This weekend was a surprise when Microsoft allowed attendees to get a hands on expierence with Linux and all sorts of Linux desktop software. Most of these attendees were unfamiliar with Linux and experimented with K Desktop Environment as well as watching an Apache server in action. Don Johnson (not the actor) gave an overview of linux and their concepts. Johnson explained to the attendees the key tradeoffs between Linux and Windows. Johnson also got explaining how user-friendly Windows and Linux were. Windows was obviously more user-friendly and he pointed out that you have IT expertise and knowledge to run Linux. The last tradeoff he pointed out was that Linux had the ability to run on almost anything whereas Windows has a limited platform focus. More info can be found at eWeek.
The podcast that I had mentioned in a previous post is out. Kevin Rose and Alex Albrecht are now doing a podcast about Digg stories. Both of their sites contain links to downloads. Happy Downloading!! -Vash
Security researchers have just recently discovered a bug with Internet Explorer. When you access pages with Active X components, attackers can overwrite registers on your computers processor. This can cause your computer's memory to fill with malicious code in what Austrian SEC Consult Martin Eisner calls, "a heap-based buffer overflow." Say that ten times fast. SEC Consult is a security consulting firm. Eisner is a chief technical official with SEC Consult. Eisner says he expects Microsoft should patch the bug within a couple of weeks. He also says that as of right now the bug is not that dangerous. "But of course within a couple of weeks there will be somebody who has a little bit more time than we have and there will be an exploit then" says Eisner. -Vash
Microsoft is settling an anti-trust suit with IBM, paying it $775 million and another $75 million in credit announced today. This resolves claims made by the U.S. government against Microsoft. Judge Thomas Penfield Jackson found that IBM was hurt by Microsoft's anti-trust practices. The two companies were both pleased to settle the lawsuit. Part of the settlement includes that IBM cannot make claims for what they are calling server monetary damages for two years or claims made before June 30, 2002. -Vash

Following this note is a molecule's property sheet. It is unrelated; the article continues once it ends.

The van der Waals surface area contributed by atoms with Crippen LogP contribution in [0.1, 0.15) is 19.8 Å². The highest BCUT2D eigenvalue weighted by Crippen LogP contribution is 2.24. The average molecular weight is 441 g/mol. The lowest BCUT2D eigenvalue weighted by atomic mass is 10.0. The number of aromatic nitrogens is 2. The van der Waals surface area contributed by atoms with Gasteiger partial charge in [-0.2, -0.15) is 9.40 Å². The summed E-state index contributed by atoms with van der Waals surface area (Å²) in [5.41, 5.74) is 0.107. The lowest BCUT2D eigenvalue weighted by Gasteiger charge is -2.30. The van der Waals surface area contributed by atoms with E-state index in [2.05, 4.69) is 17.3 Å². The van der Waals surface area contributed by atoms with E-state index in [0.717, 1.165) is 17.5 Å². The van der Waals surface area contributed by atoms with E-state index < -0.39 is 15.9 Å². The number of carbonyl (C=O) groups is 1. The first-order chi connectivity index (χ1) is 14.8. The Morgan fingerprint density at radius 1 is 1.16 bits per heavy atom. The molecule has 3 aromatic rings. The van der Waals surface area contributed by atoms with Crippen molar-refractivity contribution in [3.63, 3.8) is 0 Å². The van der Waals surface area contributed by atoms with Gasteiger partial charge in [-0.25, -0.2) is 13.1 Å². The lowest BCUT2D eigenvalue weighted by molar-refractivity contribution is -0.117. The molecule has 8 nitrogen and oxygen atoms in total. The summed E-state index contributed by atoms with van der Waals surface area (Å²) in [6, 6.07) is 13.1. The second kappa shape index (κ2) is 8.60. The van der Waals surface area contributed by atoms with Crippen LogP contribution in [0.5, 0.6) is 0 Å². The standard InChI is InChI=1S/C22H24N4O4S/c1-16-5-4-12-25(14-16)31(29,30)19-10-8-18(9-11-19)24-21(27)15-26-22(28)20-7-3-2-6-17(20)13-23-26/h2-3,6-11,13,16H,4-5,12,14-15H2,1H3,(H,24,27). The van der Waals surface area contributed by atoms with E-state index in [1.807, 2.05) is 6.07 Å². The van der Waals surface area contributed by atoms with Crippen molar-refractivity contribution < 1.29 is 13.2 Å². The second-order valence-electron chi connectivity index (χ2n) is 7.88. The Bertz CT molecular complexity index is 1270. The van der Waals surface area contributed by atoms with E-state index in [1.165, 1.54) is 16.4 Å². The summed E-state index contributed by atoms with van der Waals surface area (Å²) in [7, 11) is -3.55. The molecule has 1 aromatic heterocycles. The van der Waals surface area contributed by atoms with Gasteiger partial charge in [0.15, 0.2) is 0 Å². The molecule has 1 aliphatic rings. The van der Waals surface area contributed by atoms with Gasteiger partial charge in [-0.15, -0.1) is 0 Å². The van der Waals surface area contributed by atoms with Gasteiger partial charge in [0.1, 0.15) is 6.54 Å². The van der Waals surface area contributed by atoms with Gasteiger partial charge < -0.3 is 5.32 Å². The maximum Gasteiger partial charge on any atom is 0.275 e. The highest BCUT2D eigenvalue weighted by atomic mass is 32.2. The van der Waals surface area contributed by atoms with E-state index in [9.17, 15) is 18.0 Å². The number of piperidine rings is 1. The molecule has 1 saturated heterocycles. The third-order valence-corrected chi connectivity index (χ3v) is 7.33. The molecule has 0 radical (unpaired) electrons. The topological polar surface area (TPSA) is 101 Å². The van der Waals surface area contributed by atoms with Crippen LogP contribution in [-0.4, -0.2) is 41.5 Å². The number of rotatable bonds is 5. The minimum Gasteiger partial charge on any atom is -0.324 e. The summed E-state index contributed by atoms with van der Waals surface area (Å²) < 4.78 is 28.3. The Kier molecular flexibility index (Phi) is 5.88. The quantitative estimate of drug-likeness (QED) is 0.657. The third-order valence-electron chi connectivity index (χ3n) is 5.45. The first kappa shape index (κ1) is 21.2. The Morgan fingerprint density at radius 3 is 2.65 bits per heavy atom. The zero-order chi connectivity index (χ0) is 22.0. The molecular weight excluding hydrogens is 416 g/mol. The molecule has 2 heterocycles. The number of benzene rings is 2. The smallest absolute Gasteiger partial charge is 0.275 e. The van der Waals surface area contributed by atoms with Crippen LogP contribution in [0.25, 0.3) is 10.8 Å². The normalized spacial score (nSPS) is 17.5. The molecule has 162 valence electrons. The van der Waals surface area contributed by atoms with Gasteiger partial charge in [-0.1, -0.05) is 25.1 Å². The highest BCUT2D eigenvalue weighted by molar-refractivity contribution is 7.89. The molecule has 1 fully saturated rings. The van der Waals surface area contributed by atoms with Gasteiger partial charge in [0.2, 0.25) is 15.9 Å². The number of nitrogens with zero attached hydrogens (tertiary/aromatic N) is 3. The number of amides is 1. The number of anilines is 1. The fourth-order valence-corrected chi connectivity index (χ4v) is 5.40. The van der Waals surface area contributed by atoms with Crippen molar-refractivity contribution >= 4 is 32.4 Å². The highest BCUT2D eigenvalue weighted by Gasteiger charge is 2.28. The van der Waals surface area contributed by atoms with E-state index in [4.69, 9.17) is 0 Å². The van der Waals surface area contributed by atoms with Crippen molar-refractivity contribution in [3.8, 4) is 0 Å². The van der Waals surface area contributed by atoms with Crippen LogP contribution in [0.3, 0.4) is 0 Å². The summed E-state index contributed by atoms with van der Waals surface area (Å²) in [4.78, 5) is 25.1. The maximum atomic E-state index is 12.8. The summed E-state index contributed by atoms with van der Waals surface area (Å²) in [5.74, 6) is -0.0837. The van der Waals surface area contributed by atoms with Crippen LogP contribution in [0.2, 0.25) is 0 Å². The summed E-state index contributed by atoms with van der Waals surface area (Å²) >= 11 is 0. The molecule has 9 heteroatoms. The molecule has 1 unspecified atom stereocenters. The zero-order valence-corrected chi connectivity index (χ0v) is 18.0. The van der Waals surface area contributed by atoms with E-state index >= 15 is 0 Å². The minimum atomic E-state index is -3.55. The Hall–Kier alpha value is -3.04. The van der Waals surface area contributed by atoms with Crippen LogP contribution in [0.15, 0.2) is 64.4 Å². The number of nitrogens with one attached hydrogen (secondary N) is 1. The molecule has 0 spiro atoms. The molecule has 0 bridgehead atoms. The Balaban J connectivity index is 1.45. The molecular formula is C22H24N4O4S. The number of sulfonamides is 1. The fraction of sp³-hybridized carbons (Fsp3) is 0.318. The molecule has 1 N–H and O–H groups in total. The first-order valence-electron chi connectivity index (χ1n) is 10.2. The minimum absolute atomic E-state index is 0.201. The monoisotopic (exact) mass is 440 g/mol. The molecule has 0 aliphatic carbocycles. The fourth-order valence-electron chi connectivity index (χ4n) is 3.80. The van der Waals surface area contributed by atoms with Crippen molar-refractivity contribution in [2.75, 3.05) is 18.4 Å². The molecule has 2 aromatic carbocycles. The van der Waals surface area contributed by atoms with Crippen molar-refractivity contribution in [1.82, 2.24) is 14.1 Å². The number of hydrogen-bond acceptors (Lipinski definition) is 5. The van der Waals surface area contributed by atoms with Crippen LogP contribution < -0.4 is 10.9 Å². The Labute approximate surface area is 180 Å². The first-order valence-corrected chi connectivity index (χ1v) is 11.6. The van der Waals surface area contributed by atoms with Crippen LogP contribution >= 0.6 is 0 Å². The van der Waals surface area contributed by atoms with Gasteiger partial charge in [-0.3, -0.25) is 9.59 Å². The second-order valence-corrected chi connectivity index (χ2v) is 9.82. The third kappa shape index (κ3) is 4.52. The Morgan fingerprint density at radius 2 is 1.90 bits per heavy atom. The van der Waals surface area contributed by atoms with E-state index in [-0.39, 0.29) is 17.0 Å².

The FBI has collaborated with Federal authorities from all over the world in another international software/movie piracy crackdown. Operation Site Down is the second successful piracy crackdown initiated by the FBI through the use of an undercover FTP site administrator. In 2001, the FBI conducted a similar crackdown in Operation Buccaneer.
First I'd like to introduce myself. My name is Vash and I'm one of the newest writers to Techspec. As many of you know Kevin Rose and Alex Albrecht (who's finally resurfaced) are now going to be doing a podcast on Digg and some of the most dugg stories and their favorites. They are planning to release an episode within the next two weeks. -Vash
Apple made some big announcements this week about the ipod. All of the original iPods have been replaced with the iPod photo(color screen) for the same price of the original iPod (the U2 special edition iPod is now also in color).Apple also cut the price of the 1gig iPod shuffle from $150 to $129.Rumors of a 2gig and 4gig iPod shuffle as well as an 8gig iPod mini have also been going around. iTunes 4.9 was also released which has the infamous podcasting feature. I highly suggest for everybody to get an iPod if they don’t already have one as well as get into podcasting.This independent media era that we are going through is historical and I highly suggest that you contribute to it. Phatlip12
While this has been circulating around the Internet for some time now, many people do not have details on the new Canadian copyright Bill, or information on how to stop it. The Canadian government has finally introduced and tabled what is known as Bill C-60. For those of you that may be unfamiliar with Bill C-60, it has been compared to the infamous DMCA in the United States, but perhaps with other "fair use" issues, and other implications to P2P technology. For example, previously in Canada, if you owned a CD (owned being the keyword), it was not illegal to copy the music from that CD to another medium, even if that CD has some sort of copy protection scheme. The governments of the past understood that you have paid for that content, and that upgrades in technology should not prevent you from using what you have paid for ... unfortunately the Canadian government today has lost that vision.
Bill C-60 is not yet law. An organization is submitting a petition to Parliament on behalf of Canadians who are opposed to this backwards step in technological advancement.
Perhaps the biggest buzz going around in the computer world now is Apples decision to ditch IBM and go with Intel. Intel, the chip of the PC world is now a chip of the Mac world. This transition has brought up many questions such as "Can I run Mac OS X on a PC?" and "Can I run Windows on a Mac?". Many believe that it is possible, some have already made claims that they did it. Pics of a Dell laptop running Mac OS X(video available here) were released on the internet recently as well as a pics of a Mac running Windows. None of these pics can be confirmed yet but it brings to question "Will I see the Mac OS sitting on the shelf with a sticker on it that says now available to PC users and vise versa for Windows?" Only time can tell... Phatlip12